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Fixing the NBA In-Season Tournament before it starts

Letting players like A.J. Green take center stage

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Minnesota Timberwolves v Milwaukee Bucks Photo by Stacy Revere/Getty Images

Adam Silver is making fetch happen. Early in his tenure as NBA commissioner, Silver publicly acknowledged that he was a fan of the European soccer tournament style, and now that he is closing in on 10 years as head honcho of the NBA, that inspiration is the foundation of an in-season tournament for the world’s premiere basketball league with group play starting Nov. 3 and a championship game slated for Dec. 9.

Each conference is broken down into three groups that contain five teams each. The Milwaukee Bucks are in “East B” along with the Miami Heat; Washington Wizards; Charlotte Hornets; and the New York Knicks, Milwaukee’s first opponent in the inaugural tournament (editor’s note: if you don’t understand the rules/idea behind the In-Season Tournament—and I wouldn’t blame you at all for that—here’s a breakdown for you).

As with many fledgling endeavors, the granularities and payoffs of the tournament are a little convoluted. Per the current outline, there is an MVP award and the best performers will be named to an All-Tournament Team honors based on performance. According to a USA Today report, players rostered on the eight teams who make it into a knockout round will each receive at least $50,000 from the pool of prize money, with players on the championship team earning a $500,000 payday for claiming the tournament title.

The name of the trophy that goes along with that title? The NBA Cup.

Uninspired. De rigeur.

It is rightly reflective of the tournament’s soccer influence, to be fair, but after the recent renaming wave of other league honors to tie them to legendary influences, it’s strange that the newest, shiniest toy in the league’s arsenal would receive a name so… plain.

The same goes for the name—it’s actually officially called the NBA In-Season Tournament—although in keeping with the soccer inspiration, this could change after year one or two spent settling in, as it did when women’s professional soccer arrived back in Kansas City and spent one season with the name KC NWSL before rebranding as the KC Current. The difference, of course, is that KC NWSL had just four months of runway between being established and the start of their first season; the NBA has had nearly a decade to properly plan their idea.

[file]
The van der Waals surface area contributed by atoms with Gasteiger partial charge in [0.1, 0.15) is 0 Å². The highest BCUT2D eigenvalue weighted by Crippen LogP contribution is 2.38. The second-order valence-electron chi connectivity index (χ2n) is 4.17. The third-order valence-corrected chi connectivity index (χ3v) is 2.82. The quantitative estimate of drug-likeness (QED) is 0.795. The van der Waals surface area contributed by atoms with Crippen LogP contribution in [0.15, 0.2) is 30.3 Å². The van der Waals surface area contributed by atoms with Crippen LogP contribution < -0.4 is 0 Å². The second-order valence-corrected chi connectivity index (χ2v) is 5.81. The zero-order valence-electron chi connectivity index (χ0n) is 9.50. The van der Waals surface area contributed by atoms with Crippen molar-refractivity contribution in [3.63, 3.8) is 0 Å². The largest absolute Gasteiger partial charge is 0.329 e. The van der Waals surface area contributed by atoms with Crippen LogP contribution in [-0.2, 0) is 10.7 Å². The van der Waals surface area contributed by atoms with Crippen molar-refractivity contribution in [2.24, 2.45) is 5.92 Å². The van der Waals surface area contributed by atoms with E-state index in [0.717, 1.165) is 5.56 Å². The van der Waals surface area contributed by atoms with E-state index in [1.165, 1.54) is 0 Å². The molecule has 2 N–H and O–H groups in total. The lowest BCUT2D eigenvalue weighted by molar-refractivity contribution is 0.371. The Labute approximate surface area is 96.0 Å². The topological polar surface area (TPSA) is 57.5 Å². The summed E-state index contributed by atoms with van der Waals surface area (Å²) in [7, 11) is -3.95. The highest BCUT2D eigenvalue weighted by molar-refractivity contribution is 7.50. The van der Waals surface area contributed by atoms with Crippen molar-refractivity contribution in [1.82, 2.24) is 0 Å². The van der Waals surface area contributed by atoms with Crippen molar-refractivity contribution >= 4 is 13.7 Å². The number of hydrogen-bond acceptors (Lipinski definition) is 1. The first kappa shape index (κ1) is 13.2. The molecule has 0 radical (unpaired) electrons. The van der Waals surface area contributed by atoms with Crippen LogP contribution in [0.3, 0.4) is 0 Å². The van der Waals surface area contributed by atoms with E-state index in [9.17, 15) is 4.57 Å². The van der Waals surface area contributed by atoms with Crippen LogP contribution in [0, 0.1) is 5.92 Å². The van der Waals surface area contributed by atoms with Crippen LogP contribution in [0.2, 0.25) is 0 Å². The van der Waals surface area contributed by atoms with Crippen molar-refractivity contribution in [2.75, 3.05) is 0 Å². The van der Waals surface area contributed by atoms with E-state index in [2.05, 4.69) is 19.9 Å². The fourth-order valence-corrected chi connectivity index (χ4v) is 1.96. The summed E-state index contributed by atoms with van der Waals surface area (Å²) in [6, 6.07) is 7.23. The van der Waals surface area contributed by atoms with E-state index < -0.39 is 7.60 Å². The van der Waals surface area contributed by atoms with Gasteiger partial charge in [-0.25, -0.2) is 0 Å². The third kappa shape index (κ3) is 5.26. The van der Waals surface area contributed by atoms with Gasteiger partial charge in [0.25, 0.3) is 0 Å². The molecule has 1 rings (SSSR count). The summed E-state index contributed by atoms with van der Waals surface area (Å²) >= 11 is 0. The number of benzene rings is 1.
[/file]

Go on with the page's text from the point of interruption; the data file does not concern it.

This tournament’s setup is functional in the simplest sense, but is it truly rewarding for anyone involved beyond Silver getting his wish?

Bucks legend Jeff Teague noted that the tournament’s financial incentives will be meaningful in motivating players who spend most of their time toward the end of the bench but would not necessarily serve as substantial motivation for star players to participate in tournament-specific action, even those needing to meet the 65-games-played standard to be eligible for awards such as MVP, Defensive Player of the Year, and All-NBA honors.

And maybe Teague is right. To that end, maybe a more interesting—if not altogether better—version of the tournament may not necessarily require the NBA’s top-end players at all.

What if tourney rosters were comprised of second-stringers and players from teams’ G League affiliates? This wouldn’t create the same immediate buzz as a tournament with star power and name recognition, but what buzz is there, exactly, about the tournament right now?

Letting motivated bench players move into starting roles while they are mixed and matched with a handful of high-performers from their squads’ affiliated developmental teams serves several purposes:

Motivated players, ideally, means more exciting play

Without risks of DNPs for load management or headline names from playoff shoo-ins resting their legs, competition should still be high. Let A.J. Green get hot for a night that will live on in the fan base’s lore. Let Sharife Cooper cook.

Adding an organizational incentive could spur franchise buy-in through the coaching staff and front office, as well. Brew Hoop’s own Kyle Carr suggested an additional lottery pick while our faithful editor Van Fayaz suggested the idea of a cap exception such as an additional MLE.

One shining moment